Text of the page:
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Creston's Concerto for Two Pianos and Orchestra is the most recent work (1951). Though not quite in the class of the Poulenc, it's a fine composition. This is a first recording and that lends strong support to the idea that tonal works, especially by American composers, fell out of favor around the middle of the last century. Wonder what else we've missed out on? The piece is in three movements. The first comes closest to what I'll call the New-York-City-skyscraper sound, taking itself a bit too seriously. The slow second movement has some lovely melodies [listen -- track 6, 0:00-1:28]. The last movement is a suitably rousing finale [listen -- track 7, 4:48-6:09].

The pianists have all the technique these sometimes difficult pieces require and complement each other beautifully. Solid orchestral support completes the package. This is a most enjoyable disk.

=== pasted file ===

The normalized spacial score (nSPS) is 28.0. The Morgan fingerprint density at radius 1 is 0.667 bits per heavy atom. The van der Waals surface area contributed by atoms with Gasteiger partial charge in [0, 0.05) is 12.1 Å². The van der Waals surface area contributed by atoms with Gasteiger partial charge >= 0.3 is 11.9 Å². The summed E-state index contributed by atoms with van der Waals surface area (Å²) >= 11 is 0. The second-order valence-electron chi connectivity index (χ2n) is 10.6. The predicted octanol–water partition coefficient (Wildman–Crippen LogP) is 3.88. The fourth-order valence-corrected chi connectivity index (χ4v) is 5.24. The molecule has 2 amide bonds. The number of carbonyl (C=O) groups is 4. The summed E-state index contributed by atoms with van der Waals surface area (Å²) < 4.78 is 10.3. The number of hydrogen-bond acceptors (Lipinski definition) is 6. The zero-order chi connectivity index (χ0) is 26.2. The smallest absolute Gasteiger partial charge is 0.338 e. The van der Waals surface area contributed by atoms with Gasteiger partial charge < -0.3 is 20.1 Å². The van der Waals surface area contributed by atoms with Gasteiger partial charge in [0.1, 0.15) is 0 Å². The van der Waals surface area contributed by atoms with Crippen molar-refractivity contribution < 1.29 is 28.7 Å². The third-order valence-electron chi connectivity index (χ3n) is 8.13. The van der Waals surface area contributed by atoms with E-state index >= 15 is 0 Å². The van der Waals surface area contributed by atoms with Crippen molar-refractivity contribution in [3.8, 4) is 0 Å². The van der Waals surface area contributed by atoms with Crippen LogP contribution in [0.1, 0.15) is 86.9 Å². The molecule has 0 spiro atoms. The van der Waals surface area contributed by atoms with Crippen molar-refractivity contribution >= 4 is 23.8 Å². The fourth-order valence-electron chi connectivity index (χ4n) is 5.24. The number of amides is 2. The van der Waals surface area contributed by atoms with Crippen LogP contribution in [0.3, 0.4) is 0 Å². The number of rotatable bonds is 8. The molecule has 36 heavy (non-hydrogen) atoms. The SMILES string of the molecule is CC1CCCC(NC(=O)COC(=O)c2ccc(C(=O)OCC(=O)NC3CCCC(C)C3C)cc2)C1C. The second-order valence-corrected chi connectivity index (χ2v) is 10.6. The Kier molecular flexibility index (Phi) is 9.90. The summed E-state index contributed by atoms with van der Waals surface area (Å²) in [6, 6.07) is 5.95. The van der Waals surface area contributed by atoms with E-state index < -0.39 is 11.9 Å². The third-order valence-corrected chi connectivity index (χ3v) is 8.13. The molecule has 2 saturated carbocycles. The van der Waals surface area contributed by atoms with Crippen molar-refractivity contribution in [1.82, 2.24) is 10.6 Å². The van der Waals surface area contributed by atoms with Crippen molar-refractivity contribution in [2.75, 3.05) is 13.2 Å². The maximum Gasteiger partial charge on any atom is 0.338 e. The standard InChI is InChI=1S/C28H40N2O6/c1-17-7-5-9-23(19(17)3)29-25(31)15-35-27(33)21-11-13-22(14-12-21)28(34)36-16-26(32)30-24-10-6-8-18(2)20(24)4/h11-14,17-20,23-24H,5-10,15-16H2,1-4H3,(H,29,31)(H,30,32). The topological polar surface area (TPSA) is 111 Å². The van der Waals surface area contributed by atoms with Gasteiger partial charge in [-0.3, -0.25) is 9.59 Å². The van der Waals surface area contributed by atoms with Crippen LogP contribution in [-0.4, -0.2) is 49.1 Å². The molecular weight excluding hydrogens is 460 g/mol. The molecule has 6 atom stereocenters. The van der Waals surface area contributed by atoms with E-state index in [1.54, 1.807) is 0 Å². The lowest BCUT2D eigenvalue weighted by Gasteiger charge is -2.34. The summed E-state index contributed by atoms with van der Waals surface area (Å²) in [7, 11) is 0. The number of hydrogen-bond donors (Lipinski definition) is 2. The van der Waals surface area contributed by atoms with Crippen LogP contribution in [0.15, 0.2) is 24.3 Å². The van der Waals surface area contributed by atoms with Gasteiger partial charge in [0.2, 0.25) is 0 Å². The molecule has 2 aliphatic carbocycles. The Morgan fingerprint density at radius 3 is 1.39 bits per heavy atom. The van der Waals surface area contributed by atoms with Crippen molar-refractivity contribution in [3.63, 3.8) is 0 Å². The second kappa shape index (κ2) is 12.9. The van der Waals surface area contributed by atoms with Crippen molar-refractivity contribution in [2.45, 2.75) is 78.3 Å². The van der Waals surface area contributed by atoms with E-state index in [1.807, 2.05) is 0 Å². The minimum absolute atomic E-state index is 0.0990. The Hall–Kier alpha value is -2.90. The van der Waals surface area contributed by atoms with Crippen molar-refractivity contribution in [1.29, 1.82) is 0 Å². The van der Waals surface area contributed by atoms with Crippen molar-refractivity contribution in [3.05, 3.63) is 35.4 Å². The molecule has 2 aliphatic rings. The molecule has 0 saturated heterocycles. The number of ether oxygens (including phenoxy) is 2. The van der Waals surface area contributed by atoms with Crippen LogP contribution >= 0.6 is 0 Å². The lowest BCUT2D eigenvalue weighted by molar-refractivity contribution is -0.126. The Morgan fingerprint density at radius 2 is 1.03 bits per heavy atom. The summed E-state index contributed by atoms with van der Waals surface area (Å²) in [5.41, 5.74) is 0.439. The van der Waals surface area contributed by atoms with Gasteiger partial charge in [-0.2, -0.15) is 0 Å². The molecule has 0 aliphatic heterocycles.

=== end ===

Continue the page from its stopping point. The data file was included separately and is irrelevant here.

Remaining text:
Copyright © 20 September 2003 Ron Bierman, San Diego, USA


Music for Two Pianos and Orchestra

KL 5121 Stereo 53'42" 2002 Helicon Records

Joshua Pierce, piano; Dorothy Jonas, piano; National Symphony Orchestra of Polish Radio and Television; David Amos, conductor

Francis Poulenc: Concerto in D minor for two pianos and orchestra (1932); Nikolai Tikonovich Berezowsky: Fantasie for Two Pianos and Orchestra Op 9 (1931); Paul Creston: Concerto for Two Pianos and Orchestra Op 50 (1951)



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